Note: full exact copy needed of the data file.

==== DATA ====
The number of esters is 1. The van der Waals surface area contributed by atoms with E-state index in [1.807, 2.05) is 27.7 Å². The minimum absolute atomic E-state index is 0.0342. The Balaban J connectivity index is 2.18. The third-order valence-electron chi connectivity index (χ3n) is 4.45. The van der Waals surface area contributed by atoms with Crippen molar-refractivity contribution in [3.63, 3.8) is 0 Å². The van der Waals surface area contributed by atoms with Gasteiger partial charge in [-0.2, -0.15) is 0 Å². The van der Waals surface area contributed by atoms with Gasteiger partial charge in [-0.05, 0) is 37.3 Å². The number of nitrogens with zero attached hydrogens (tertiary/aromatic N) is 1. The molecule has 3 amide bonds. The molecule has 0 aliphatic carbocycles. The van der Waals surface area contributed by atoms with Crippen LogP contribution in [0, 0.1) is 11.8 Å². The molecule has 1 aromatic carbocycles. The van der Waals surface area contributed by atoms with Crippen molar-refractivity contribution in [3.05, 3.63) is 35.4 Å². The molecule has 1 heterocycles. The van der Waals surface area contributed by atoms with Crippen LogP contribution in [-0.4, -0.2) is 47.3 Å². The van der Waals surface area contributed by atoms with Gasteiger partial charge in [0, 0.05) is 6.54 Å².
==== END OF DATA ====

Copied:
The number of esters is 1. The van der Waals surface area contributed by atoms with E-state index in [1.807, 2.05) is 27.7 Å². The minimum absolute atomic E-state index is 0.0342. The Balaban J connectivity index is 2.18. The third-order valence-electron chi connectivity index (χ3n) is 4.45. The van der Waals surface area contributed by atoms with Crippen molar-refractivity contribution in [3.63, 3.8) is 0 Å². The van der Waals surface area contributed by atoms with Gasteiger partial charge in [-0.2, -0.15) is 0 Å². The van der Waals surface area contributed by atoms with Gasteiger partial charge in [-0.05, 0) is 37.3 Å². The number of nitrogens with zero attached hydrogens (tertiary/aromatic N) is 1. The molecule has 3 amide bonds. The molecule has 0 aliphatic carbocycles. The van der Waals surface area contributed by atoms with Crippen LogP contribution in [0, 0.1) is 11.8 Å². The molecule has 1 aromatic carbocycles. The van der Waals surface area contributed by atoms with Crippen molar-refractivity contribution in [3.05, 3.63) is 35.4 Å². The molecule has 1 heterocycles. The van der Waals surface area contributed by atoms with Crippen LogP contribution in [-0.4, -0.2) is 47.3 Å². The van der Waals surface area contributed by atoms with Gasteiger partial charge in [0, 0.05) is 6.54 Å².